Easter Island is a cultural and architectural wonder unlike any other on the planet, most famous of course for its ubiquitous moai: monolithic stone figures that have puzzled and fascinated visitors for centuries. Known as Rapa Nui to the Polynesian society that settled there in 300AD, the name “Easter Island” comes from the Dutch explorer Jaboc Roggeveen, who landed there on Easter Sunday, 1722.
The more than 900 moai known to date are believed to be the living faces of the community’s ancestors, facing away from the ocean and towards the villages as if to watch over their descendants. Only the seven moai of the Ahu Akivi face the ocean, as oral tradition has it that these are the seven scouts sent ahead by the legendary King Hotu Matu'a to await his arrival. Generally, the anatomical features of the backs are not detailed, but sometimes bear a ring and girdle motif on the buttocks and lower back. Except for one kneeling moai, the statues do not have clearly visible legs. The average height of the moai is about 13 ft, with the average width at the base around 5.2 ft. These massive creations usually weigh in at around 13.8 tons each.
The production and transportation of the moai are considered remarkable feats of creativity and engineering. The tallest moai erected, called Paro, was almost 33 ft high and weighed 90.4 tons. The heaviest moai erected was a shorter but squatter moai at Ahu Tongariki, weighing 94.8 tons.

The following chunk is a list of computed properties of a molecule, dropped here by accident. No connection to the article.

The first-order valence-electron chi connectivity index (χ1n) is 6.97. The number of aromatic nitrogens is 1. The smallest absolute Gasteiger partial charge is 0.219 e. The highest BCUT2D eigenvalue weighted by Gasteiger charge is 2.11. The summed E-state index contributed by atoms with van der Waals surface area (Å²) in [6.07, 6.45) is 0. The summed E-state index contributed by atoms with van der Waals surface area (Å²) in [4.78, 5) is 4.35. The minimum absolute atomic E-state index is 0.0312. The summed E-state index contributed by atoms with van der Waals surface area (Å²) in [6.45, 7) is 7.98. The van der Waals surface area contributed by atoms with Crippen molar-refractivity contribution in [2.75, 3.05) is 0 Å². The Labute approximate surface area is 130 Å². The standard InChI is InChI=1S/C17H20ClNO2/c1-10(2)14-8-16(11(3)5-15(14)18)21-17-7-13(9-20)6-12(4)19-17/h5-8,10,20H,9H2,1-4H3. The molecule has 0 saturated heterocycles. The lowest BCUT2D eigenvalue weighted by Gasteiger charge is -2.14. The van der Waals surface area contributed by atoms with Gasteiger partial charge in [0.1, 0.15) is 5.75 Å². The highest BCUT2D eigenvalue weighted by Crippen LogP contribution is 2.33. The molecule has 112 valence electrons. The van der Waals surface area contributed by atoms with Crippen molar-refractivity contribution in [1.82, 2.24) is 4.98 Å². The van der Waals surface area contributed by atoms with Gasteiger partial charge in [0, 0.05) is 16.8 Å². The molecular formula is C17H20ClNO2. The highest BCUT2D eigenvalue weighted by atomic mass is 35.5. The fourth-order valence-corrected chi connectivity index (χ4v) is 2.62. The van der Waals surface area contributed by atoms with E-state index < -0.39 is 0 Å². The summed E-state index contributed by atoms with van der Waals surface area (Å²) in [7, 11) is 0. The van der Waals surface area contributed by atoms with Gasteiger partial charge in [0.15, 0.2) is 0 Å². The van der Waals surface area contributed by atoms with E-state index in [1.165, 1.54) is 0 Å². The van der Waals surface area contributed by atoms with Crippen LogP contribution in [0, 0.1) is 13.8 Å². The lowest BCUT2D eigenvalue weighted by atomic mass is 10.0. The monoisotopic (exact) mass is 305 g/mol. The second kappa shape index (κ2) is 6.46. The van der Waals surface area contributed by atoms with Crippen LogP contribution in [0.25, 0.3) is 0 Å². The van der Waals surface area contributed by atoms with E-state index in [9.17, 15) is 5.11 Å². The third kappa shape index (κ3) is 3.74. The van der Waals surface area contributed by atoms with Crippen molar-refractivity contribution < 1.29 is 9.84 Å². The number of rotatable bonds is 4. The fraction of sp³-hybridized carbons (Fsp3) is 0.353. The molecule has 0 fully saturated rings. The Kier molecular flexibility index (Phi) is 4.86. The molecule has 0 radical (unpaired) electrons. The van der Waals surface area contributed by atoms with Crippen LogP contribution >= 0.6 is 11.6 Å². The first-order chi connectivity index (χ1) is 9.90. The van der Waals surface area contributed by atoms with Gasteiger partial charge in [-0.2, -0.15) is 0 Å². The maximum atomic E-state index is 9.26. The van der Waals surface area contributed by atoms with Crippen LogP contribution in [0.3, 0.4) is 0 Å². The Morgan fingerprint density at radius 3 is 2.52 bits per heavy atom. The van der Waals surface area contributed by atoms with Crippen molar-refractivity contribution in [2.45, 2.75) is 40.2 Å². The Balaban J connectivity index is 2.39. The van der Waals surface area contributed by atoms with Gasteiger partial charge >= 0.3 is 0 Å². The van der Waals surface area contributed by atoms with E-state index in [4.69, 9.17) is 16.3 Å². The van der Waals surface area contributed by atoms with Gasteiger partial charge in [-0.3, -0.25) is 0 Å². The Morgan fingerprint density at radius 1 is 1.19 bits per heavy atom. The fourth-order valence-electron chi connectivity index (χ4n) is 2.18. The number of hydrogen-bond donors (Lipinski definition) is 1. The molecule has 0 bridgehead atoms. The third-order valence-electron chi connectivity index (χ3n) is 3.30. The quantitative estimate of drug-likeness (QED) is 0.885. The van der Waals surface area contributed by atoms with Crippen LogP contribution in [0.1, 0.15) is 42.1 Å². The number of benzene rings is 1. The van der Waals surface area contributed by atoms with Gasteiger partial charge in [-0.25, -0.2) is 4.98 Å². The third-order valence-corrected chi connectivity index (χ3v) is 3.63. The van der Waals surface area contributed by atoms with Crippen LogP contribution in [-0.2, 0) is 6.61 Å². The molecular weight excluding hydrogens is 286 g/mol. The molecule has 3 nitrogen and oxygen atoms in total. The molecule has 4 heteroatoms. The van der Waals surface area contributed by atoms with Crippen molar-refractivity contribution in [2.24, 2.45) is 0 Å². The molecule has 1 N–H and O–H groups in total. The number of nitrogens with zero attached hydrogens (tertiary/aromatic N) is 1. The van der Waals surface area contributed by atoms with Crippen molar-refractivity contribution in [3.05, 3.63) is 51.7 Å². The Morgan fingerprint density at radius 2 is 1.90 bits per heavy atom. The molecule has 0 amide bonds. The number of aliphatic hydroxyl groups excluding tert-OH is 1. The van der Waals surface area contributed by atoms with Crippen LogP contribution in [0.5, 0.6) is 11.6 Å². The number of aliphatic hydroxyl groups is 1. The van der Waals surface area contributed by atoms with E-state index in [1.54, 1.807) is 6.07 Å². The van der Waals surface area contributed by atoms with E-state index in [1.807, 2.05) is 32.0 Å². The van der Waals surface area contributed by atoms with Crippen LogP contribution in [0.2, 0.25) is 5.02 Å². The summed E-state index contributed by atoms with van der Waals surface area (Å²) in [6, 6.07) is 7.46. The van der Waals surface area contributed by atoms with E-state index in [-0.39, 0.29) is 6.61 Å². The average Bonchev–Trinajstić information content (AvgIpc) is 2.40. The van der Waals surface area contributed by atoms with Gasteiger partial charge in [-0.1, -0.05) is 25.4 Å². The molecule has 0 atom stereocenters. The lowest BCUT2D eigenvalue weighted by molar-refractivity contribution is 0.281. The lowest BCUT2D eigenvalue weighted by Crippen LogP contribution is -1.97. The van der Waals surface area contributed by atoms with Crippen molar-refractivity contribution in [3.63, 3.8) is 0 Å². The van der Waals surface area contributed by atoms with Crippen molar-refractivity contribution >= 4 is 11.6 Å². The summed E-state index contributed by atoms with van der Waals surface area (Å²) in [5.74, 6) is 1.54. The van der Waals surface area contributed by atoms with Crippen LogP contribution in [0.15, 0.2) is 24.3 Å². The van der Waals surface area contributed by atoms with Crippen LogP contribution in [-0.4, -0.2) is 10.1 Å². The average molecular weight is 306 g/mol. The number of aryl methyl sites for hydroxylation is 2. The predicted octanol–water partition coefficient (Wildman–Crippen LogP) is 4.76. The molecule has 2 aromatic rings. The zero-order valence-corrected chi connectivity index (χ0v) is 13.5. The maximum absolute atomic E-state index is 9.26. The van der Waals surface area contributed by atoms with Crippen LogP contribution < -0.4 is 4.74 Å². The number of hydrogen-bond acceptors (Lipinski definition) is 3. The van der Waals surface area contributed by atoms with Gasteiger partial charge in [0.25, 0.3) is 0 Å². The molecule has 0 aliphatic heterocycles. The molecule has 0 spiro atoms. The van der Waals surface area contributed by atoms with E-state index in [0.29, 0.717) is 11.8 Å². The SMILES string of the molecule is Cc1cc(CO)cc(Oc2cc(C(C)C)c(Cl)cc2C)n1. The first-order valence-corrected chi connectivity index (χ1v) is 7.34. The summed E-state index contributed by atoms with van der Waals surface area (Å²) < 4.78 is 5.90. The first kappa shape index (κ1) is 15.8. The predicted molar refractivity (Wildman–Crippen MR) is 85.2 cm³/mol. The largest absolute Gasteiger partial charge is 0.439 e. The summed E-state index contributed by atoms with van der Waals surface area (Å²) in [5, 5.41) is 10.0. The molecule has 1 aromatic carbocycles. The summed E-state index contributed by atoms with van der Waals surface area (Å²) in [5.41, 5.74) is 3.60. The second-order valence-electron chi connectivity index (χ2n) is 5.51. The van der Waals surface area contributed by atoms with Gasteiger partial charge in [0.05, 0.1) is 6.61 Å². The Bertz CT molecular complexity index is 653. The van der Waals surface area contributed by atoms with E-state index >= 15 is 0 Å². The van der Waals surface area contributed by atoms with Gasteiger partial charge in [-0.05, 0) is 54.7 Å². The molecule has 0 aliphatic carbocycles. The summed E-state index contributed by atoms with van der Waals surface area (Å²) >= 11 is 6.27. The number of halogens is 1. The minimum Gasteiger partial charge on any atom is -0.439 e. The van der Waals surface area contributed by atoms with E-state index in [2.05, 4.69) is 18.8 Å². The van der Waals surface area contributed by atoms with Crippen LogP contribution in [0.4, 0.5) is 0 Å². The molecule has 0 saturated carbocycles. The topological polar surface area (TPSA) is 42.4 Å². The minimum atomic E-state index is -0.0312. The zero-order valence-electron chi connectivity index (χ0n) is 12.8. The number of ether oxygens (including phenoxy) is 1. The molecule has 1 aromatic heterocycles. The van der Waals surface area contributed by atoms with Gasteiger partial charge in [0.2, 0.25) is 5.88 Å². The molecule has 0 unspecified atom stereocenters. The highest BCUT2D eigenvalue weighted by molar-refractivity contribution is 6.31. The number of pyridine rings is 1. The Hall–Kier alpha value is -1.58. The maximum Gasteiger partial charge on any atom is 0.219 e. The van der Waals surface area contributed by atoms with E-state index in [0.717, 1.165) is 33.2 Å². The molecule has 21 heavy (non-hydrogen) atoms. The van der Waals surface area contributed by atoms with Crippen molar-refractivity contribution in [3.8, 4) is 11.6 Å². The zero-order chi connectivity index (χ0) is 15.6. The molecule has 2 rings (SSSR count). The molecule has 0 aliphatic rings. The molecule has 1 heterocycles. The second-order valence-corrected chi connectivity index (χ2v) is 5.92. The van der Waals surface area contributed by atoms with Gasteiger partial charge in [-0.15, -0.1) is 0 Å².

The ceremonial platforms known as ahu vary considerably in size and form; the most colossal is the Ahu Tongariki, with its 15 moai. There are certain constant features, notably a raised rectangular platform of large worked stones filled with rubble, a ramp often paved with rounded beach pebbles, and a levelled area in front of the platform.
According to some studies, the depletion of natural resources had brought about an ecological crisis and the decline of the ancient Rapa Nui society by the 16th century, which led to the spiritual transformation in which these megalithic monuments were destroyed. The original cult of the ancestor was replaced by the cult of the bird-man, evidence of which is found in fascinating detail throughout the ceremonial village of Orongo, located at the Rano Kau volcano. Fifty-four semi-subterranean stone-houses remain in this sacred place, profusely decorated with bird-man petroglyphs.
Colonization, the introduction of livestock, the confinement of the original inhabitants to smaller areas, the dramatic effect of foreign diseases and, above all, slavery, reduced the population of Rapa Nui to little more than a hundred. Currently, the island is inhabited by descendants of the ancient Rapa Nui people as well as immigrants from diverse backgrounds, accounting for a significant mixed population.